Bypass critic suspects foul play as angling log stolen
Thieves ignore valuable items but take documents
Afisherman who claims a protected loch in Aberdeen has been polluted by AWPR construction has been robbed of his findings in a mysterious raid.
Ian Muir owns the fishing rights to Corby Loch, near Bridge of Don, and believes sediment from the construction of the £750 million bypass has polluted the loch – one of only four legally protected Sites of Special Scientific Interest (SSSI) in the city.
He previously revealed that in August he discovered thousands of dead fish floating in the water around the 32-acre site, and said no fish have been caught there since.
The Press and Journal reported his plight in a front page story on October 30, including details of his water samples and the diary of his findings.
But the tale has now taken a strange twist as the caravan on the lochside, which Mr Muir uses as a base, has been broken into.
The thieves ignored the expensive fishing equipment and radios and only stole Mr Muir’s diary and a copy of the P&J with the front page story.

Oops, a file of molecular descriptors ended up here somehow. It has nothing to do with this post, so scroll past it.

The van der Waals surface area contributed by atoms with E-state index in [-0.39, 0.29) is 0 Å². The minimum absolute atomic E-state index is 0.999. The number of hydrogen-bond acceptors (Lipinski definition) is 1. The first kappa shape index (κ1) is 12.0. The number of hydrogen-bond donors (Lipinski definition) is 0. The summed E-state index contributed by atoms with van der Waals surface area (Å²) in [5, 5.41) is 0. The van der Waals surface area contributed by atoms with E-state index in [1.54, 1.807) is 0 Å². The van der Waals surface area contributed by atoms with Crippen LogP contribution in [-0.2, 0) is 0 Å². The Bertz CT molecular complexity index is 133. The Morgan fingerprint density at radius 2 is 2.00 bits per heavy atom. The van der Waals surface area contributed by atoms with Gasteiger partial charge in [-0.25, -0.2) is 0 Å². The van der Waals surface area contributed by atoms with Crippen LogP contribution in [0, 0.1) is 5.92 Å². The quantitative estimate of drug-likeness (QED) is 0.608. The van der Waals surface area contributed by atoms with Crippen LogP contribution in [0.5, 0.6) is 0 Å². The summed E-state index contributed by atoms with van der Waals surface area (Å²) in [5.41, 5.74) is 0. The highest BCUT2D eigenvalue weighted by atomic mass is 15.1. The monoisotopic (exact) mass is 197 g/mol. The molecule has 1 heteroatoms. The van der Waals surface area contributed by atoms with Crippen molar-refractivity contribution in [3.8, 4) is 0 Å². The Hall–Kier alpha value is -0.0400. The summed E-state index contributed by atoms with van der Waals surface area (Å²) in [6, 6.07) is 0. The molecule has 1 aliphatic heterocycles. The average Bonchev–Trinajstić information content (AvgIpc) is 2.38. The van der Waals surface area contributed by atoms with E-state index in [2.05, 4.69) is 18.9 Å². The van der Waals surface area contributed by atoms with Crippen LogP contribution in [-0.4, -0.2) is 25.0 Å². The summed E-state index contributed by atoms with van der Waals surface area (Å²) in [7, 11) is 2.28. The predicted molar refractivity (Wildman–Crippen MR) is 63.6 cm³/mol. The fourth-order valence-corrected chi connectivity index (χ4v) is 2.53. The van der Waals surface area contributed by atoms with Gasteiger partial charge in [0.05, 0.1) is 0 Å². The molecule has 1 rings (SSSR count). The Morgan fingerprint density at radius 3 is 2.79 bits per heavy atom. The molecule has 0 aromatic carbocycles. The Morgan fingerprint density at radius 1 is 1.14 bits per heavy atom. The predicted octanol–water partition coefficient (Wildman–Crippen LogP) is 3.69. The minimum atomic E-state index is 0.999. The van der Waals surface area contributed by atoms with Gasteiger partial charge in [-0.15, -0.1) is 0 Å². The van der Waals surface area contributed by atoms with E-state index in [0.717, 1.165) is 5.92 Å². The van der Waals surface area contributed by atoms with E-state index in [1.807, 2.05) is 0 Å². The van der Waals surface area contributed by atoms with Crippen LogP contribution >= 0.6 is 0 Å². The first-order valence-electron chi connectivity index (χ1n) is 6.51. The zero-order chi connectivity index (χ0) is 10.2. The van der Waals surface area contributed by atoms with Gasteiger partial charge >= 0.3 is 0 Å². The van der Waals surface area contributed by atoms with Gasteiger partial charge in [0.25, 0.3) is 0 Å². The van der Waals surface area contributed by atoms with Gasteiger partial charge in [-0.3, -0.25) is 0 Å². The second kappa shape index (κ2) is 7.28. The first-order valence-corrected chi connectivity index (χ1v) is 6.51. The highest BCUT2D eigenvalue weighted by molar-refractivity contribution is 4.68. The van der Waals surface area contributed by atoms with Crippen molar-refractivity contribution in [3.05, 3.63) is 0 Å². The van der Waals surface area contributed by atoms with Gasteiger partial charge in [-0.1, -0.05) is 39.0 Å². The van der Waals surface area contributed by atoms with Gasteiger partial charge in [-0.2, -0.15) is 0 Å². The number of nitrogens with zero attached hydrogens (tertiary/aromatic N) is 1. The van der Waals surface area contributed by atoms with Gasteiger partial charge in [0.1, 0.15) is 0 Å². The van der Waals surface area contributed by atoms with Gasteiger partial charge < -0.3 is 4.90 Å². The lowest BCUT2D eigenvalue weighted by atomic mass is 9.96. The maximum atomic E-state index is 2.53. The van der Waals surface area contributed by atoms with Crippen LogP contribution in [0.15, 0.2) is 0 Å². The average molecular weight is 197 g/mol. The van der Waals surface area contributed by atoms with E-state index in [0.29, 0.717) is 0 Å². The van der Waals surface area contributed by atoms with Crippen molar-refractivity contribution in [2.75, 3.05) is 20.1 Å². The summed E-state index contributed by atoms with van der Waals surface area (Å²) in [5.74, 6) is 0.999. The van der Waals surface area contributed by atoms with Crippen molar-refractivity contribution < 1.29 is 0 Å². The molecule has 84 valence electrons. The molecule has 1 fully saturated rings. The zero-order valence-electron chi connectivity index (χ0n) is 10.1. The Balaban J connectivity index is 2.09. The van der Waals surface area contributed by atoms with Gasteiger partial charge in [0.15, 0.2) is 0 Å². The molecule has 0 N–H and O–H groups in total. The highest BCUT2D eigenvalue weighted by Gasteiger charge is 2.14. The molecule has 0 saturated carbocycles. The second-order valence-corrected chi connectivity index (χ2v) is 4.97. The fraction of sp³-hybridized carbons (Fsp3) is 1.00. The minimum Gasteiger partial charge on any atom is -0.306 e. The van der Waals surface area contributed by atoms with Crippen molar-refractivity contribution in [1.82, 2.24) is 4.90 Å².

He said: “I have been keeping that diary detailing the pollution for years, but I came in on Monday to find it gone.
“They ignored my transistor radios and all the expensive fishing equipment which means that I think it must be connected to the story being in the press.”
Last night, a police spokeswoman confirmed the break-in had been reported and that officers were making inquiries.
She said: “The incident appears to have taken place between 2.30pm on Sunday and 3pm on Monday. A quantity of stationery was stolen.”
Bridge of Don councillor John Reynolds said: “It sounds like someone doesn’t want his information to become public.”
Corby Loch and neighbouring Lily Loch were given the SSSI designation in October 1983.
Last night, the Scottish Environment Protection Agency confirmed their investigation into the possible pollution is continuing.
James Smith, Sepa unit manager in Aberdeen, said: “We have not received any further reports relating to fish mortalities since investigating the deaths of juvenile sticklebacks in August, which we were unable to ascribe to any specific cause.
“We are aware of concerns relating to increased quantities of silt arriving at Corby Loch, and are investigating in partnership with Scottish Natural Heritage.”
A Transport Scotland spokesman said: “We have not received any complaints or contact from Sepa or SNH and see no reason why this story should be connected to the AWPR site.”
“They ignored the expensive fishing equipment”
TARGETED: Ian Muir beside his caravan at Corby Loch which was broken into and his diary detailing pollution findings taken